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COVID-19: “Unreasonable” Refusal of a Jobkeeper Request
Kate Staude, Senior Associate
In its first consideration of Jobkeeper-related employment disputation, the Fair Work Commission has recently found that an employee was not within her rights to refuse a request from her employer that she take accrued annual leave.
A part-time employee who had accumulated excessive leave was asked by her employer to take paid annual leave. Leonie McCreedy has been employed by Village Roadshow Theme Parks Pty Ltd (“VRTP”) for 22 years. She typically worked two days a week earning about $375 per week. The impact of COVID-19 restrictions had meant that VRTP could not operate its theme parks and so most of the staff, including Ms McCreedy, were stood down in late March 2020. VRTP was an eligible employer under the Jobkeeper scheme and Ms McCreedy, relevantly, was receiving Jobkeeper payments of $750 per week.
Request to take Annual Leave
VRTP decided to take some cost-cutting measures during the crisis, including reducing salaries of the senior leadership team and requesting employees take annual leave. Section 789GJ of the Fair Work Act 2009 (Cth) provides that under the Jobkeeper scheme, an employee must consider and must not unreasonably refuse an employer’s request for the employee to take paid annual leave, provided it would not reduce the employee’s accrued annual leave balance to less than two weeks (for full-time employees). The right to request an employee to take paid annual leave is an initiative introduced as part of the Jobkeeper legislation which is designed to give eligible employers some flexibility in this current crisis.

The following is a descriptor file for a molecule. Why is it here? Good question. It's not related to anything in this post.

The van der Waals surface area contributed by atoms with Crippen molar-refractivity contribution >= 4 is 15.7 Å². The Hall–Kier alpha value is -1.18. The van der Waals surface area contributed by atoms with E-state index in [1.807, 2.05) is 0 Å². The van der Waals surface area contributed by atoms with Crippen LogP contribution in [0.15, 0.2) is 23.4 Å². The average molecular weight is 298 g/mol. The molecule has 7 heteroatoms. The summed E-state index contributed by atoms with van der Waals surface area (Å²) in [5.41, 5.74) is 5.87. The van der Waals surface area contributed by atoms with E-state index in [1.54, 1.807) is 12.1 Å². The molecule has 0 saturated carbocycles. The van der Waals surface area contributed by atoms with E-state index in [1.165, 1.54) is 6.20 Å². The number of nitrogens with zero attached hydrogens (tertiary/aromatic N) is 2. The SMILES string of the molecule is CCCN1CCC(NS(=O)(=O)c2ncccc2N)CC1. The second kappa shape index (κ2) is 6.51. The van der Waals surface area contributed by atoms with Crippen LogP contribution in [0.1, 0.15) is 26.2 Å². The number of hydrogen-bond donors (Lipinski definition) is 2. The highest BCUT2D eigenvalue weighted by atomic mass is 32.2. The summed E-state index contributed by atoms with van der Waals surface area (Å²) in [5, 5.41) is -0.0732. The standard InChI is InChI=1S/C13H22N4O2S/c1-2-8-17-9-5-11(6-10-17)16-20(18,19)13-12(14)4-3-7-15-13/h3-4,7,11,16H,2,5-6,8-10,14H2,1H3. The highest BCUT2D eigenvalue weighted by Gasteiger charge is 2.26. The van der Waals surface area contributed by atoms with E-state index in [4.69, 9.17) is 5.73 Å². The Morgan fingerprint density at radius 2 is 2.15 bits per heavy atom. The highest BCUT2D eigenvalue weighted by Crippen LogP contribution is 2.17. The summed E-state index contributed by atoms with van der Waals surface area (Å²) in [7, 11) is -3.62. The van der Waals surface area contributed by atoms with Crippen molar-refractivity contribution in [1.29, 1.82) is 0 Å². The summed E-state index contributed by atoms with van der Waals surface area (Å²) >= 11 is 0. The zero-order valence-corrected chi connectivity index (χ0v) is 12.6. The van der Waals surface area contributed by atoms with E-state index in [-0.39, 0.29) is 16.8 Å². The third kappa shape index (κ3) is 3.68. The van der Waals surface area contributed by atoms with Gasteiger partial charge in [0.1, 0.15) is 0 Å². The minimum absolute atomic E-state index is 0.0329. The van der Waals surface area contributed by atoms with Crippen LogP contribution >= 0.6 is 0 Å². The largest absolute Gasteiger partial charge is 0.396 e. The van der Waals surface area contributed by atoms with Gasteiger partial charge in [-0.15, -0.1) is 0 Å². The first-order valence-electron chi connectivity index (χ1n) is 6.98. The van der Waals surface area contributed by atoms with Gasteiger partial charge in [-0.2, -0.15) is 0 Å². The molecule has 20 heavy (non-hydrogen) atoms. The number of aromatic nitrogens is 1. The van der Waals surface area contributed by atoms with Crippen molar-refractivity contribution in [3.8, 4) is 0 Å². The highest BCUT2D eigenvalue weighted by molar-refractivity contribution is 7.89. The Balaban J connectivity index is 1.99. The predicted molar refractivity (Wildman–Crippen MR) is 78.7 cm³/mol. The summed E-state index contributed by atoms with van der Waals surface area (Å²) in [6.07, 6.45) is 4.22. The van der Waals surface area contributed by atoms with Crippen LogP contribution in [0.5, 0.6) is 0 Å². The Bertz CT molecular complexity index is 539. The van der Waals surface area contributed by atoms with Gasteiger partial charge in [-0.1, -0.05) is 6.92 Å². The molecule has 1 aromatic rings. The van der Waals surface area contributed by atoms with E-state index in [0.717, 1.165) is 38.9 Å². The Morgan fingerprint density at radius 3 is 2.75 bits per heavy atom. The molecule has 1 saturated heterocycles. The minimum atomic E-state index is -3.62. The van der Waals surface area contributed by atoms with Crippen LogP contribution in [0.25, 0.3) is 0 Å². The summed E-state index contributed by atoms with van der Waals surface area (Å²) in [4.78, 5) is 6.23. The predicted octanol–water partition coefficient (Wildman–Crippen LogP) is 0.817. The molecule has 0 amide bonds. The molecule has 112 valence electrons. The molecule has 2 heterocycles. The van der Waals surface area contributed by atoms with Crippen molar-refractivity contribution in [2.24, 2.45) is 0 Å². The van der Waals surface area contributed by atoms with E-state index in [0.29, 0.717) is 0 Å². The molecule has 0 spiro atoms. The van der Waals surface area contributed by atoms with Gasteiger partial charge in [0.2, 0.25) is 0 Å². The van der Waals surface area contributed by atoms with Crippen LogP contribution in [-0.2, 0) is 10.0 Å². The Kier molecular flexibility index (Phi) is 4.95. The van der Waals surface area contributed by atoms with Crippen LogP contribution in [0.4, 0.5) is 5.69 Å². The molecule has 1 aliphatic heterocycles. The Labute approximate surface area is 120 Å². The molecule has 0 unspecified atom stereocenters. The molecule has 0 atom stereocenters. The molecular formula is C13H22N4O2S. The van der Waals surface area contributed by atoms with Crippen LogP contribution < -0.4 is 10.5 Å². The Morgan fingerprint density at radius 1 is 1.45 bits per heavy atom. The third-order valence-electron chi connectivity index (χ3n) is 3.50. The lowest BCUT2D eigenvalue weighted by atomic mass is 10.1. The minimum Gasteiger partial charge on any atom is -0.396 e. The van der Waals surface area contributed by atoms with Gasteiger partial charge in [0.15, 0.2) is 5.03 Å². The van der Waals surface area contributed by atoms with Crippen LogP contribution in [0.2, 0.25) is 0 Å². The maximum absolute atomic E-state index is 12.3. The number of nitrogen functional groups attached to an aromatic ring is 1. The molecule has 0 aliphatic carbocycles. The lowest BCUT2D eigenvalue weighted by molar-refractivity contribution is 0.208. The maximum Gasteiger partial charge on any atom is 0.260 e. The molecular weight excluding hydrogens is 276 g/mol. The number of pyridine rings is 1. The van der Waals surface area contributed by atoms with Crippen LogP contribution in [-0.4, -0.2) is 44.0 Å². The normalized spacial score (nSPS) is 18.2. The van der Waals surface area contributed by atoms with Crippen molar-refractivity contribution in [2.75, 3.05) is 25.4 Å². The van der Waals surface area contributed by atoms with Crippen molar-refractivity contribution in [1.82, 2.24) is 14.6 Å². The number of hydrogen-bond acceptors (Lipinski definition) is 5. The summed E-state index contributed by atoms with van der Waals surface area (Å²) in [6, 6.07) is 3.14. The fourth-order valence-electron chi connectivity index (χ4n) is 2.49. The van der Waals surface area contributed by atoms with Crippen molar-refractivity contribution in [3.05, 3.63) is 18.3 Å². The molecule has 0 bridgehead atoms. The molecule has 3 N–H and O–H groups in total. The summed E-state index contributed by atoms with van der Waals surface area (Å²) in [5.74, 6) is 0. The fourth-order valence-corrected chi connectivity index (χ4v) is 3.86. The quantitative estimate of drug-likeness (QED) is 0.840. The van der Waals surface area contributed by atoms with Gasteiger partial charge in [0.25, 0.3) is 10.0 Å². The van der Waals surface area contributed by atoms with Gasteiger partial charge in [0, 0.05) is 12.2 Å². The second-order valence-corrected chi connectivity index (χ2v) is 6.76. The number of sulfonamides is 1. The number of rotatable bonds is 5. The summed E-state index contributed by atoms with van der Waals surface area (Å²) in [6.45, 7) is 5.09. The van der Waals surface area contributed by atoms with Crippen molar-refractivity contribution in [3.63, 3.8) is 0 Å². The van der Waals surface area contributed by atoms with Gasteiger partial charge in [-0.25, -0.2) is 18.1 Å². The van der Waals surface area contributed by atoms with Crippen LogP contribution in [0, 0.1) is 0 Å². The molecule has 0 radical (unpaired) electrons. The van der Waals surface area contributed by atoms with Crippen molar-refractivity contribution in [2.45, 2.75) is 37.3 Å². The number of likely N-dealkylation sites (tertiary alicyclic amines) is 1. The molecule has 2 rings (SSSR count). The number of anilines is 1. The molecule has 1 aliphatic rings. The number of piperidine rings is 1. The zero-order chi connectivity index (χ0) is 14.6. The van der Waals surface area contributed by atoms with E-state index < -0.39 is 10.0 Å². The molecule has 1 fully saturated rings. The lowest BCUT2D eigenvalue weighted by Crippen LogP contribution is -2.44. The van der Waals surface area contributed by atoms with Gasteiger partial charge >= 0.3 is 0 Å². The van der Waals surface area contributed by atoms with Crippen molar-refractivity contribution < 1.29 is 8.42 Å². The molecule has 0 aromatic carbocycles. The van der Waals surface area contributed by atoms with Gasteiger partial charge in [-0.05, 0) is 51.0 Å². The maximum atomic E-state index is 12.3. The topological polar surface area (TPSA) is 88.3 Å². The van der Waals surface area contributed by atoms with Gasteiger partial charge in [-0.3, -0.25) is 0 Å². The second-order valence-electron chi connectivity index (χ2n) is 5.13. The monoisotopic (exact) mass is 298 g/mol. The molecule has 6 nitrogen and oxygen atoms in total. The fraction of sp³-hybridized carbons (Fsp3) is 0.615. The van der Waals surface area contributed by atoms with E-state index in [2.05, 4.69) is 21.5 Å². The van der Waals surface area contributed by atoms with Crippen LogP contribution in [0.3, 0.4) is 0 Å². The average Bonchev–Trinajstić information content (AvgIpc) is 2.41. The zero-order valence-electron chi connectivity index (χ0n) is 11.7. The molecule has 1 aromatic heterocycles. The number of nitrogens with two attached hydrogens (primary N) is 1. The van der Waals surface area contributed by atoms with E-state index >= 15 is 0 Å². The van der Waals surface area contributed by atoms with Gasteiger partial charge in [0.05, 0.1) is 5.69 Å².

Ms McCreedy had a balance of almost ten weeks’ accrued leave. VRTP requested Ms McCreedy to take one day’s annual leave a week until her leave balance was four days or 27 September 2020 (being the date when Jobkeeper payments cease) was reached. Ms McCreedy refused her employer’s request to take paid annual leave over the proposed 16 week period. Her refusal was on the grounds that:
- the legislation was not intended to benefit large employers who could off-set annual leave entitlements using Jobkeeper payments;
- VRTP’s leave policy unfairly targeted those with long service who had accrued leave;
- she had planned holidays including a trip to Europe in 2021; and
- she suffered from a medical condition and she alleged that the request had caused her “a great deal of angst.”
The employee referred the dispute to the Fair Work Commission and the matter was heard by Commissioner Jennifer Hunt. Commissioner Hunt made an order that the employee could not continue to refuse her employer’s request. She found that there was nothing in the Explanatory Memorandum to suggest that the size of the employer would be a relevant factor when determining whether the employee’s refusal was reasonable. The employee anticipated requiring only four days for her planned holiday for September/October 2020 an, as such, would not be prejudiced.
The decision confirms that employees who are contemplating refusal of a Jobkeeper-related request must be able to justify such refusal. Employers are well-advised, notwithstanding the decision, to collaborate and consult with their staff on these matters.